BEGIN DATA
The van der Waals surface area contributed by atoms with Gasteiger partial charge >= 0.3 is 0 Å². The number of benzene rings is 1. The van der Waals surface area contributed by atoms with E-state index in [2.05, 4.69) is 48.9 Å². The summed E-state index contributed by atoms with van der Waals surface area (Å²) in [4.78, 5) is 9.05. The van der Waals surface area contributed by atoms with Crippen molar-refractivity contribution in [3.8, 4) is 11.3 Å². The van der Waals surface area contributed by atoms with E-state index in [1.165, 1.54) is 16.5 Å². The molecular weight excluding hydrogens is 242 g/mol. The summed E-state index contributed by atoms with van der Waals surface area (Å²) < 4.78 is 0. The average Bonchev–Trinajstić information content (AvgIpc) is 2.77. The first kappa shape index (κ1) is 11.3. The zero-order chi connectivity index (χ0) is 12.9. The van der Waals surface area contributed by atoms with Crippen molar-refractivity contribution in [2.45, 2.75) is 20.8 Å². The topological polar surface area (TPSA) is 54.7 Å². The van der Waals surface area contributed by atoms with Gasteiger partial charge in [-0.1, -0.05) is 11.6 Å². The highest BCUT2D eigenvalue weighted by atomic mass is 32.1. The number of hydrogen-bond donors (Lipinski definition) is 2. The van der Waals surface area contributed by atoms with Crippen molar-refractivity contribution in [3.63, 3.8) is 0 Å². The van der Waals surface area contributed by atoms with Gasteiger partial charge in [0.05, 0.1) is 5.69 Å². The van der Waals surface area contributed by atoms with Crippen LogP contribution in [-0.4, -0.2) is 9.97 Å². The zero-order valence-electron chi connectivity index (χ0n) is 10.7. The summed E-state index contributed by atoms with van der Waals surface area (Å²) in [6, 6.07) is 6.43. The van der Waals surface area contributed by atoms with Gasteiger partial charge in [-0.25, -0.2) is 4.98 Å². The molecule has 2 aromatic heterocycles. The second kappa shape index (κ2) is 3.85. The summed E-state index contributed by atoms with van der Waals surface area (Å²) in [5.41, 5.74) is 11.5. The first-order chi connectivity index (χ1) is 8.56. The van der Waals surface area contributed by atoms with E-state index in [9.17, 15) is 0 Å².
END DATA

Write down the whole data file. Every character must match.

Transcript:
The van der Waals surface area contributed by atoms with Gasteiger partial charge >= 0.3 is 0 Å². The number of benzene rings is 1. The van der Waals surface area contributed by atoms with E-state index in [2.05, 4.69) is 48.9 Å². The summed E-state index contributed by atoms with van der Waals surface area (Å²) in [4.78, 5) is 9.05. The van der Waals surface area contributed by atoms with Crippen molar-refractivity contribution in [3.8, 4) is 11.3 Å². The van der Waals surface area contributed by atoms with E-state index in [1.165, 1.54) is 16.5 Å². The molecular weight excluding hydrogens is 242 g/mol. The summed E-state index contributed by atoms with van der Waals surface area (Å²) < 4.78 is 0. The average Bonchev–Trinajstić information content (AvgIpc) is 2.77. The first kappa shape index (κ1) is 11.3. The zero-order chi connectivity index (χ0) is 12.9. The van der Waals surface area contributed by atoms with Crippen molar-refractivity contribution in [2.45, 2.75) is 20.8 Å². The topological polar surface area (TPSA) is 54.7 Å². The van der Waals surface area contributed by atoms with Gasteiger partial charge in [-0.1, -0.05) is 11.6 Å². The highest BCUT2D eigenvalue weighted by atomic mass is 32.1. The number of hydrogen-bond donors (Lipinski definition) is 2. The van der Waals surface area contributed by atoms with Crippen molar-refractivity contribution in [3.63, 3.8) is 0 Å². The van der Waals surface area contributed by atoms with Gasteiger partial charge in [0.05, 0.1) is 5.69 Å². The van der Waals surface area contributed by atoms with Crippen LogP contribution in [-0.4, -0.2) is 9.97 Å². The zero-order valence-electron chi connectivity index (χ0n) is 10.7. The summed E-state index contributed by atoms with van der Waals surface area (Å²) in [6, 6.07) is 6.43. The van der Waals surface area contributed by atoms with Gasteiger partial charge in [-0.25, -0.2) is 4.98 Å². The molecule has 2 aromatic heterocycles. The second kappa shape index (κ2) is 3.85. The summed E-state index contributed by atoms with van der Waals surface area (Å²) in [5.41, 5.74) is 11.5. The first-order chi connectivity index (χ1) is 8.56. The van der Waals surface area contributed by atoms with E-state index in [9.17, 15) is 0 Å².